“I previously had managed my mild depression with exercise and self-care,” says Brunner. “But I increasingly felt less bright and shiny. After discussing it with my doctor, antidepressants have been so helpful.” The North American Menopause Society notes that some antidepressants may offer relief from hot flashes as well, and that they are most effective at easing depression symptoms when partnered with counselling or psychotherapy. If you’re feeling more down than normal, or like your mood swings are out of control, speak to your doctor.

Getting stuck in self-reflection mode

Menopause also forced Brunner to reflect on the life decisions she had made up to that point. “I had no children, by choice, and no current partner. So I was questioning who I was, what I wanted and how I wanted to contribute to society. I thought I had already done a lot of self-reflection work, but this was more of a reckoning.”

Denah Smith, a nurse practitioner at Scarborough, Ont.’s TAIBU Community Health Centre, advises that societal expectation and stigma play a role in self-reflection during menopause. “Society can be a positive influence on one’s life or it can be unduly critical. At times, the stigma that is attached to the various situations can be quite debilitating.”

“Recognizing that I could no longer be a biological mother led to questioning my role in society,” adds Brunner. “Even though I never wanted to give birth, there was still a sense of loss that came with the changes I was going through. I was grieving something I never wanted.”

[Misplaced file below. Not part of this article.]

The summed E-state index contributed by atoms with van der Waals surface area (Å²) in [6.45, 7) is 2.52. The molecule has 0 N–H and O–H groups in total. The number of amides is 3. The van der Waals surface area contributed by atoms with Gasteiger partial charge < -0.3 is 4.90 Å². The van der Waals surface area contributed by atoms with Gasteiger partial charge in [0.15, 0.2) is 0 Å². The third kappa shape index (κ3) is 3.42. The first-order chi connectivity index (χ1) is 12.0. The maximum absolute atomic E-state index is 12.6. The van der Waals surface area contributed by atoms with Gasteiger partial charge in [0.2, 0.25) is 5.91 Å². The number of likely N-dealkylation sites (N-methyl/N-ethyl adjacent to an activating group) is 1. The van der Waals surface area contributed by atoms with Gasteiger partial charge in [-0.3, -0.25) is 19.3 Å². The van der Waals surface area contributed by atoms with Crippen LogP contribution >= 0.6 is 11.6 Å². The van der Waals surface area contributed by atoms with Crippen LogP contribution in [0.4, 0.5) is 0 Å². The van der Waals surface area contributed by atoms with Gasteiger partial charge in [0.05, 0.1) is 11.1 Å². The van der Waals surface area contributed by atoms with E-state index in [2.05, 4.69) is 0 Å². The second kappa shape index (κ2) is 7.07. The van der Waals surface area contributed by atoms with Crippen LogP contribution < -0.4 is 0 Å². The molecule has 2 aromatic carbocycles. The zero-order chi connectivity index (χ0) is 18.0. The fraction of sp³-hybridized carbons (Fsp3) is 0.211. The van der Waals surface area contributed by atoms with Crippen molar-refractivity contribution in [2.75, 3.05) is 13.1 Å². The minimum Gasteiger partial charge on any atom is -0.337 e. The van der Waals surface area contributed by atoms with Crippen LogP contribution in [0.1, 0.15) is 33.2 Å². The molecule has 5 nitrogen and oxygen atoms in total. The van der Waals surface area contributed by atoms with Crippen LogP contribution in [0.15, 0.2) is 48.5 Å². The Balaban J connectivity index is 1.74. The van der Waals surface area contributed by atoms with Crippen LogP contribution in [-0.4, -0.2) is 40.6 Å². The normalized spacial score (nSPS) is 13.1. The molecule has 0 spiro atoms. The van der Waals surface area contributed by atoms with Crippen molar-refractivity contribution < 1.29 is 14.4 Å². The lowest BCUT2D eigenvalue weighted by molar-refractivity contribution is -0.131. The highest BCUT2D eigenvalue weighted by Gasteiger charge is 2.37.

Smith suggests flipping that reflective lens around: Instead of figuring out how you fit into society, think about what you can contribute to society. “Women become aware that at this stage in life they are able to focus on themselves and also give back.”

Losing your alcohol tolerance

Deesha Philyaw is a 49-year-old author who realized her relationship with alcohol changed during perimenopause. “I lost my tolerance and started having migraines. The dehydration of even a few drinks would leave me with a two- or three-day ocular migraine that would affect my vision,” she explains.

“Alcohol is known to be a diuretic, which depletes water from one’s body and may subsequently lead to dehydration,” explains Smith. “The effects of dehydration are less tolerable for individuals in their 50s, as opposed to someone in their 20s who may be able to compensate better with this fluid/electrolyte imbalance. Dehydration can lead to not only migraine headaches, but also dizziness, dry mouth and fatigue.”